Patricola and Cook (2010) develop a method for simulating future northern African climate that combines the strengths of regional and global modeling. An ensemble set of nine simulations representative of climate at 2081–2100 is performed with a regional climate model forced with increased atmospheric CO2 and anomalous SSTs and lateral boundary conditions derived from nine different AOGCMs. The high level of agreement among the ensemble members and the reasonable representation of the present day climate supports confidence in the climate predictions.

Here, we further evaluate and enhance confidence in these climate predictions by developing a physical understanding of the response. A sensitivity test confirms that the initialization of soil moisture and temperature in the regional simulations are not influential in the response.

Late twenty-first century rainfall anomalies over the Sahel include drying in June, and wetter conditions in August, September, and October. Anomalies in vertically integrated moisture convergence, as well as evaporation and vertically integrated moisture advection, contribute significantly to the precipitation anomalies. A weaker West African westerly jet (WAWJ) and stronger African easterly jet support the summer drying. Wetter conditions in late summer and fall are sustained by positive atmospheric moisture anomalies carried by the WAWJ, as well as a strengthening of the jet itself, and anomalous moist flow from the Mediterranean region that is likely linked with SSTAs.

For the Guinean coast region wet conditions develop at the end of the twenty-first century in May and mid-August through October, with drying in June through mid-August. A moisture budget analysis shows that the rainfall anomalies are primarily supported by anomalies in both zonal and meridional moisture convergence. Drying in June through mid-August is related to a weaker and shallower southerly monsoon flow. Wetter conditions in May are associated with enhanced moisture transport by the southerly monsoon flow, but not a strengthening of the flow itself, while a monsoon flow that is stronger near the surface with a weaker return flow, as well as a strengthening of the low-level westerly flow and positive atmospheric moisture anomalies, support wetter conditions in mid-August through October. We note that the future drying signal in July and August may be related to an overestimation of rainfall in the control simulation, and may be an indication for future conditions in the Sahel.

Over the Uganda/Kenya/southern Sudan region in East Africa, severe drying in August and September at the end of the twenty-first century is related to a weakening of the Somali jet and Indian monsoon and a strengthening of the Turkana jet, and is partially supported by decreased evaporation. This relationship between East African and Indian rainfall is observed in present day climate variability and, given the strong relationship between these two regions, one should take note that a successful East African prediction depends on realistic control and future simulations over India. The RCM produces a reasonable simulation over India, however a rigorous validation comparable to that completed for Africa by PC10 was not completed.

Simulations which isolate the roles of the regional CO2 forcing and anomalous SST and lateral boundary constraints confirm that the spatial distribution of the rainfall predictions is primarily dominated by the SST and lateral boundary constraints. Over the Sahel, however, regional CO2 forcing plays an important secondary role, producing wetter conditions. The seasonal evolution of the Saharan warming due to regional CO2 increases results in a peak intensification of the thermal low in July, with wind anomalies that carry moisture deeper into the Sahel from the south. Although the precipitation responses are similar in August, the physical mechanism due to increased regional CO2 is different than that produced by the full future forcings.

The similarities in rainfall anomalies between simulations constrained with only SSTAs from nine AOGCMs and a simulation with a uniform SST warming of 2K suggest that the overall warming of the ocean may be in part controlling the consensus among the ensemble members of the fully forced future simulations over most regions. However, over West Africa in May, June, and October, changes in SST gradients play a more significant role.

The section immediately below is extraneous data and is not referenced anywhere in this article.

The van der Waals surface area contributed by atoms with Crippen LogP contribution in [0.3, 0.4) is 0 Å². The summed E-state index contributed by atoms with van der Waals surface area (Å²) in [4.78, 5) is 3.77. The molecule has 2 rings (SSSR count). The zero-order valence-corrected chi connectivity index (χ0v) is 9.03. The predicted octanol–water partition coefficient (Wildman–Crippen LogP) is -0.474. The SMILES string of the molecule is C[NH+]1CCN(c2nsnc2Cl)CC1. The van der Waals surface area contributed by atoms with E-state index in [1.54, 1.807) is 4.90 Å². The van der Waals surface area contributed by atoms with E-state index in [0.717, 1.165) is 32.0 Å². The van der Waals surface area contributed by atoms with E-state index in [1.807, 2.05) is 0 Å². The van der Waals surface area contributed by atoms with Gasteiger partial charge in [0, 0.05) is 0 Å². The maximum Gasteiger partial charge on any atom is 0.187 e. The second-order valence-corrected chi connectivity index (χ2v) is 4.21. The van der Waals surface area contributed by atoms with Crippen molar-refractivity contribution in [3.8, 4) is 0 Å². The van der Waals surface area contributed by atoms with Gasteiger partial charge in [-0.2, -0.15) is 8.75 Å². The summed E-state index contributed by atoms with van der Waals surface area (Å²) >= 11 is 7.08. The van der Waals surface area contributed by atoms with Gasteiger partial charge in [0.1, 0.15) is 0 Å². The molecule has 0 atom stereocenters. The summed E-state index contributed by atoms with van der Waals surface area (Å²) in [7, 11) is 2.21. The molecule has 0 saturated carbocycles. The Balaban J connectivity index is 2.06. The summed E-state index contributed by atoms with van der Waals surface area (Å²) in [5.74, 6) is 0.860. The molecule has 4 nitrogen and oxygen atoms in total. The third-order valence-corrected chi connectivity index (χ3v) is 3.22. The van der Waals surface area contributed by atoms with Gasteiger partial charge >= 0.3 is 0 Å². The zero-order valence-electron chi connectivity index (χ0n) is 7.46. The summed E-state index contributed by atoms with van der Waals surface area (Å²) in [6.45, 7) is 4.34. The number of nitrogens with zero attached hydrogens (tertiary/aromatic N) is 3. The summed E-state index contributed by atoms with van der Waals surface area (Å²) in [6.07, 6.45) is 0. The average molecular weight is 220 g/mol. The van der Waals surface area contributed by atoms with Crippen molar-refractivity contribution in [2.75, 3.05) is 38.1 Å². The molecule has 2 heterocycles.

The regional model simulations capture several of the observed relationships between rainfall and SST anomalies. These include a positive (negative) correlation between Sahelian rainfall and both Mediterranean and northern Atlantic (equatorial and southern Indian) SSTs, as well as a negative (positive) correlation between Guinean Coast rainfall and northern (southern) Atlantic SSTs. The presence of these relationships in the future simulations helps to better explain the predicted rainfall changes and, along with agreement among ensemble members, supports confidence in the predictions.

On seasonal timescales, the Sahelian rainfall predictions from the regional model are similar to those from the most recent AOGCM projections for the end of the twenty-first century. This study emphasizes the need for regional climate predictions on at least monthly timescales that rely not only on ensemble agreement and model validation, but also on our physical understanding of the predicted climate changes.

While these regional climate simulations have been carefully designed and tested to produce reliable predictions for the future, we note that there are some deficiencies in the control simulation, most notably the dry bias in the Sahel in July and August, and that the predictions are based on one regional model with one set of parameterizations. As discussed by PC10, another useful approach to further our understanding of climate change in sub-Saharan northern Africa would be to construct ensembles using different regional models (as in the ENSEMBLES and CORDEX projects) and/or sets of parameterizations, so long as reasonable control climates can be produced.

Notes

Acknowledgments

We are grateful to the National Center for Atmospheric Research supercomputer facility, on which the simulations were run, and to the Program for Climate Model Diagnosis and Intercomparison, which has formed and maintained an archive of the IPCC AR4 AOGCM simulations. We are also grateful to the other members of our research group, Dr. Edward K. Vizy and Ms. Bing Pu, for their comments and encouragement throughout the course of this project. We wish to thank two anonymous reviewers whose constructive comments have helped improve this paper.

Open Access

This article is distributed under the terms of the Creative Commons Attribution Noncommercial License which permits any noncommercial use, distribution, and reproduction in any medium, provided the original author(s) and source are credited.

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Open AccessThis is an open access article distributed under the terms of the Creative Commons Attribution Noncommercial License (https://creativecommons.org/licenses/by-nc/2.0), which permits any noncommercial use, distribution, and reproduction in any medium, provided the original author(s) and source are credited.

Authors and Affiliations

  1. 1.Department of Earth and Atmospheric SciencesCornell UniversityIthacaUSA
  2. 2.Department of Geological Sciences, Jackson School of GeosciencesThe University of Texas at AustinAustinUSA
  3. 3.Department of Atmospheric SciencesTexas A&M UniversityCollege StationUSA